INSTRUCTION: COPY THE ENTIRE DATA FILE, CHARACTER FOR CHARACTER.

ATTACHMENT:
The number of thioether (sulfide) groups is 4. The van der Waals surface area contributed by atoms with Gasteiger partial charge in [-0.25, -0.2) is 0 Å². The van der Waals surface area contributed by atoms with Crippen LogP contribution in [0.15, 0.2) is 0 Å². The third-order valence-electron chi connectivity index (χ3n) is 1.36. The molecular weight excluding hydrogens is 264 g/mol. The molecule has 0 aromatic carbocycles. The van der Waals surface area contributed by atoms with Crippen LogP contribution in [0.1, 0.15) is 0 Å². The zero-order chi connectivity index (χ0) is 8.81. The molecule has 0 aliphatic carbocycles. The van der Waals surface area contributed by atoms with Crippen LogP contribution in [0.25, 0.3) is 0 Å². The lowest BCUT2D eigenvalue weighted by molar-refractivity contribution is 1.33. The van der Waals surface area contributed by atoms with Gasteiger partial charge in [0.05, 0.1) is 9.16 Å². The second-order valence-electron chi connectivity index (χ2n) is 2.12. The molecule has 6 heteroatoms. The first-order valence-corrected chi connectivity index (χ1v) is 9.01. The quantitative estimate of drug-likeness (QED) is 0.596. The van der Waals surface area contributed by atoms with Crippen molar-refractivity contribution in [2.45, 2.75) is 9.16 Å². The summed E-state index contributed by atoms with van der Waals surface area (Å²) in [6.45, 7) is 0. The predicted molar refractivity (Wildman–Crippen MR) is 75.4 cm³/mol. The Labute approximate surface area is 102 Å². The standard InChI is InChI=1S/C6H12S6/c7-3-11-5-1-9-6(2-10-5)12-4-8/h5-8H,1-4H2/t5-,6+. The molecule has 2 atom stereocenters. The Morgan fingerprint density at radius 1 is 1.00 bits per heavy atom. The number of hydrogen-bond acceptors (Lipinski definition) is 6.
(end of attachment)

The number of thioether (sulfide) groups is 4. The van der Waals surface area contributed by atoms with Gasteiger partial charge in [-0.25, -0.2) is 0 Å². The van der Waals surface area contributed by atoms with Crippen LogP contribution in [0.15, 0.2) is 0 Å². The third-order valence-electron chi connectivity index (χ3n) is 1.36. The molecular weight excluding hydrogens is 264 g/mol. The molecule has 0 aromatic carbocycles. The van der Waals surface area contributed by atoms with Crippen LogP contribution in [0.1, 0.15) is 0 Å². The zero-order chi connectivity index (χ0) is 8.81. The molecule has 0 aliphatic carbocycles. The van der Waals surface area contributed by atoms with Crippen LogP contribution in [0.25, 0.3) is 0 Å². The lowest BCUT2D eigenvalue weighted by molar-refractivity contribution is 1.33. The van der Waals surface area contributed by atoms with Gasteiger partial charge in [0.05, 0.1) is 9.16 Å². The second-order valence-electron chi connectivity index (χ2n) is 2.12. The molecule has 6 heteroatoms. The first-order valence-corrected chi connectivity index (χ1v) is 9.01. The quantitative estimate of drug-likeness (QED) is 0.596. The van der Waals surface area contributed by atoms with Crippen molar-refractivity contribution in [2.45, 2.75) is 9.16 Å². The summed E-state index contributed by atoms with van der Waals surface area (Å²) in [6.45, 7) is 0. The predicted molar refractivity (Wildman–Crippen MR) is 75.4 cm³/mol. The Labute approximate surface area is 102 Å². The standard InChI is InChI=1S/C6H12S6/c7-3-11-5-1-9-6(2-10-5)12-4-8/h5-8H,1-4H2/t5-,6+. The molecule has 2 atom stereocenters. The Morgan fingerprint density at radius 1 is 1.00 bits per heavy atom. The number of hydrogen-bond acceptors (Lipinski definition) is 6.